I'm not sure where this post was headed, but this is where it seems to end: a future. If there is one thing I have learned over the past four-and-a-half months, it is that everything Africa needs to succeed, She already has within and among her. Africa doesn't need our charity, our missionaries, or our approval. And my thoughts seem to end abruptly right here, right now. I suspect that the coming week will be a week of intense reflection, as well as mental preparation to close this chapter and open the next. Here's to the beginning of the end.

Sunday, May 23, 2010

12 days more in Cape Town

It's hard to believe how fast my time in Cape Town has gone, and how few days are left. The fact that our program ends in 12 days is beginning to sink in, and we are beginning to realize how close our group of service-learners has grown over the past four months. Despite our cornucopia of personalities and interests, doing service is the one thing we all have in common, the one thing that bonds us all together. And after leaving any type of group program such as this, there is always some small feeling of disappointment when you are no longer around people who understand certain jokes.

As I begin to mentally prepare myself to end one journey and begin another, I'd like to take a few minutes to reflect on (1) some of my favorite things about South Africa; (2) some of the things I took for granted back home; and (3) some of the new words and meanings I've learned. I'm sure I'll add onto these lists in the next several days.

1. Some of my favorite things about South Africa

- The ketchup. They call it tomato sous, but it's ketchup. It looks the same, but it's 10 times sweeter than the ketchup back home. It caught my taste buds off-guard the first time I had it, but I've come to like it sweet.

- Acquiring a bit of an accent. I don't consider it a bad thing to be able to immerse oneself in a culture so much that one's own language begins to take the shape of the host culture. I've found myself unintentionally using distinctly South African phrases and inflecting my voice in patterns that are more South African than American.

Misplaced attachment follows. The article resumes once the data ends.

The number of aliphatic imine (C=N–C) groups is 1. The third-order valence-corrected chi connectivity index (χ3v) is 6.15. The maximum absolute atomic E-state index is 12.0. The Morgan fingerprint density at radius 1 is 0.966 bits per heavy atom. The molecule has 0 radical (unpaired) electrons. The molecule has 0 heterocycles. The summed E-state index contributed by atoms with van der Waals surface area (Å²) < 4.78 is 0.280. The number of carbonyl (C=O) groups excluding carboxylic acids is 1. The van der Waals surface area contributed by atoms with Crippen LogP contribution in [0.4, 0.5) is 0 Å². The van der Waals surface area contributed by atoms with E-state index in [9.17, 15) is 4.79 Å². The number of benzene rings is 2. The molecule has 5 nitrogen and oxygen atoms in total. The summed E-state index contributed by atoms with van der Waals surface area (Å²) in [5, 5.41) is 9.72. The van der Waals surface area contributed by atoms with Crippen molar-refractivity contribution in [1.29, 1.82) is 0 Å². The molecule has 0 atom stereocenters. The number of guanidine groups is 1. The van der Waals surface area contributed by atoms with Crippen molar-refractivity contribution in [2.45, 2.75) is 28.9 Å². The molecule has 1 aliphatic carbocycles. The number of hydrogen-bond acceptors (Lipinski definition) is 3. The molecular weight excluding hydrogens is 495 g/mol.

- Being mistaken for a South African. Much to my surprise, this has happened on a few occasions. It's a nice feeling though, really. Some people never overcome the stick-out-like-a-sore-thumb-tourist-phase; I consider this ability to assimilate with a new culture a gift.

- Taxis. The taxis in South Africa are what we would call mini-buses back home. The taxis are run by the Coloured population, are often overcrowded, and frequently uninsured, but they are an efficient and economical way to get into the centre of Cape Town, and it only costs about US $1. It's a great system, in my opinion, as long as the taxis aren't on strike.

- The BIG university setting. I think this one speaks for itself. Ursinus is going to feel even smaller after being at the University of Cape Town. I've enjoyed the anonymity of it all.

- Table Mountain. I'm going to miss seeing the mountain towering over me every morning.

- South African Sunshine. All these hours of daylight and sunshine have been great for my spirit - and acne!

- Being able to walk barefoot anywhere you please.

- Internet. I definitely took fast and free internet for granted. Never again!